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Increase taxes on tobacco, alcohol to save lives: Report
Tuesday December 3, 2013 8:23 PM, IANS

A group of global health experts and economists Tuesday called for increased investment in health research and development of vaccines and drugs to combat killer diseases and suggested that alcohol and sugar could be taxed more.

"Health disparities between nations could be eliminated within a generation" if around $60 billion a year was injected into healthcare systems, 25 leading health experts and economists from across the globe said in a report "Global Health 2035: A World Converging Within a Generation".

The report said global health equality remains within reach if all countries increased investment over the next 20 years.

The Lancet Commission report said the world's poorest nations could also boost growth by almost a quarter and attain health standards and life expectancies comparable to those achieved by the middle income "4C" countries -- Chile, China, Costa Rica and Cuba.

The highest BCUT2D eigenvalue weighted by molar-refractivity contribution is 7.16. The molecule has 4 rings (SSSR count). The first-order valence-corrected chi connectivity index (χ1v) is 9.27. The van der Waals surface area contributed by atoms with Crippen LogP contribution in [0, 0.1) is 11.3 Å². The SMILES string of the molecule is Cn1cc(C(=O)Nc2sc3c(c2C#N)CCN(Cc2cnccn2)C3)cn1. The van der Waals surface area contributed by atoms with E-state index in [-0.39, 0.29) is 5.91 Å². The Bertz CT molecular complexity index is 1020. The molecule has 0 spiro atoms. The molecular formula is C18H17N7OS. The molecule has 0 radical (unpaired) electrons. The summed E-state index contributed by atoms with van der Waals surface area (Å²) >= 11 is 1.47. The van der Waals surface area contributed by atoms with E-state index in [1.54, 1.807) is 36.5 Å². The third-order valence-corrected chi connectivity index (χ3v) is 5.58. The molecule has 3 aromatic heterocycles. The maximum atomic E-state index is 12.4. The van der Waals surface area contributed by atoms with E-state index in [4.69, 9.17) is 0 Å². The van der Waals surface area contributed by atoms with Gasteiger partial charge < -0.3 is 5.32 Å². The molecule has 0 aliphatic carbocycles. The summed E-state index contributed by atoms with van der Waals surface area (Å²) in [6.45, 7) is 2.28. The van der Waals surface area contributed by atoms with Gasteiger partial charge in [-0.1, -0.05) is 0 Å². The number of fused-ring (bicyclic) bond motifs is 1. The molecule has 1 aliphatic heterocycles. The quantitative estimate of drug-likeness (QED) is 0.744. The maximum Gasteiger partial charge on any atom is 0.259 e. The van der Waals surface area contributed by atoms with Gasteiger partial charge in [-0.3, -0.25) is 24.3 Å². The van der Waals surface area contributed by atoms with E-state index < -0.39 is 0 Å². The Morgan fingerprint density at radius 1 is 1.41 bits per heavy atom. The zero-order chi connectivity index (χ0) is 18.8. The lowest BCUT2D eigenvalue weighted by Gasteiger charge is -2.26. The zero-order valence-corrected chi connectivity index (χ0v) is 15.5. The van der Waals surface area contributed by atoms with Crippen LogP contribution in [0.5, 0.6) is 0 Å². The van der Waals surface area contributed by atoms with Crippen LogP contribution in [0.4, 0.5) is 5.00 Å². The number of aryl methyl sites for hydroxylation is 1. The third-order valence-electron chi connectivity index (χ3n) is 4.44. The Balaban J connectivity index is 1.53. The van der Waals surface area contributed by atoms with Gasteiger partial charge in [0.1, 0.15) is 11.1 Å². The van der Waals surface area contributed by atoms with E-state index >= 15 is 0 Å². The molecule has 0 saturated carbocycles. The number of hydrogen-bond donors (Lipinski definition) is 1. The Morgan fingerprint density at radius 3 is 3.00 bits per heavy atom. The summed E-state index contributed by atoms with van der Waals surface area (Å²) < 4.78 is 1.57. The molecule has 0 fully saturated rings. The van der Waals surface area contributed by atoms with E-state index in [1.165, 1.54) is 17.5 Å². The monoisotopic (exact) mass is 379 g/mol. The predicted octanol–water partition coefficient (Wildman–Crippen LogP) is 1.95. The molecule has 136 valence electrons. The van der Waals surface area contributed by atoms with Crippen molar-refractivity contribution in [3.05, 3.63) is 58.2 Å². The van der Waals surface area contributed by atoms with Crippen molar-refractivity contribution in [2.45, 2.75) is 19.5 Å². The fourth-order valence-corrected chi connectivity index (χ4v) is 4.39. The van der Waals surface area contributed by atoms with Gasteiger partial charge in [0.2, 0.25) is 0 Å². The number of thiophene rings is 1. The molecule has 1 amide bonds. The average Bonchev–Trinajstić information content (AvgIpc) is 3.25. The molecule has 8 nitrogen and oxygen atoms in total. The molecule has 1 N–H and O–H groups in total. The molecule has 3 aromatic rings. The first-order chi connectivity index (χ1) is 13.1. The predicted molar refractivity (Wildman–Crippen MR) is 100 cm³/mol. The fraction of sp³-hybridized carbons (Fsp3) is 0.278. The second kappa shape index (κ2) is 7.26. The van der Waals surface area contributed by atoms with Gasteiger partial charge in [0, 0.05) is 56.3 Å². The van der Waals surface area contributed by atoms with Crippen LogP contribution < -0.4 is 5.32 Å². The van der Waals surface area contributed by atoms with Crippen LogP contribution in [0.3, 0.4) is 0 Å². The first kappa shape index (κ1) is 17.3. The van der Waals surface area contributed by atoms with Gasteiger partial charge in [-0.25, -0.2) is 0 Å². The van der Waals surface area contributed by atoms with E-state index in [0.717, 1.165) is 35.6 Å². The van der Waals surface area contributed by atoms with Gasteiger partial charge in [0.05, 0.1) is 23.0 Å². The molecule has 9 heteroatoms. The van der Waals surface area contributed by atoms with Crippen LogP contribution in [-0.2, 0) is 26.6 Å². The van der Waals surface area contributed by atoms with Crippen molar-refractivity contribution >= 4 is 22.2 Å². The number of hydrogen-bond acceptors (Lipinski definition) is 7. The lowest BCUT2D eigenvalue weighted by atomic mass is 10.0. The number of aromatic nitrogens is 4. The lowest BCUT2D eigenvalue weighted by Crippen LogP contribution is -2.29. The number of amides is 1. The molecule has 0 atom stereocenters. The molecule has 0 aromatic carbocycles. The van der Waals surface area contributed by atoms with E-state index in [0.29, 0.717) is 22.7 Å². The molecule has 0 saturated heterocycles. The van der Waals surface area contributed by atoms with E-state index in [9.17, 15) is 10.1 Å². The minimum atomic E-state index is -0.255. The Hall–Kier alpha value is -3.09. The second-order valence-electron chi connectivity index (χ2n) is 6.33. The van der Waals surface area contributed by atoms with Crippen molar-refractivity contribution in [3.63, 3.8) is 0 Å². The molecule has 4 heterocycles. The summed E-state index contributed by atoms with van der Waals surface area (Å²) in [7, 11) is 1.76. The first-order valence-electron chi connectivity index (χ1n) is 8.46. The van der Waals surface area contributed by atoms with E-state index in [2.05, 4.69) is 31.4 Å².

"What all the 4Cs show us is that a grand convergence between different countries, in terms of health disparities, is possible if there's a focus on preventable infections as well as the health of mothers and children," said Larry Summers, former US treasury secretary and chief economist at the World Bank who is chairing a new Commission on Investing in Health .

The report recommended taking bold preventative steps in public health such as increasing taxes on tobacco and other substances that can be harmful like alcohol and sugar.

"Our report emphasises that tobacco taxation is the single most important public health intervention," said Summers.

He said that governments and donors could create "a grand convergence" and prevent 10 million avoidable deaths per year by 2035.

The report was prompted by the 20th anniversary of the 1993 World Development Report.

The commission points to the possibility of achieving dramatic gains in global health by 2035 through a grand convergence around infections, maternal and child mortality, major reductions in the incidence and consequences of non-communicable diseases and injuries and the promise of universal health coverage.

To achieve health equality by 2035, low income countries will have to invest between $23bn and $27bn annually while lower middle income countries would have to invest between $38bn and $53bn annually, the commission estimates.

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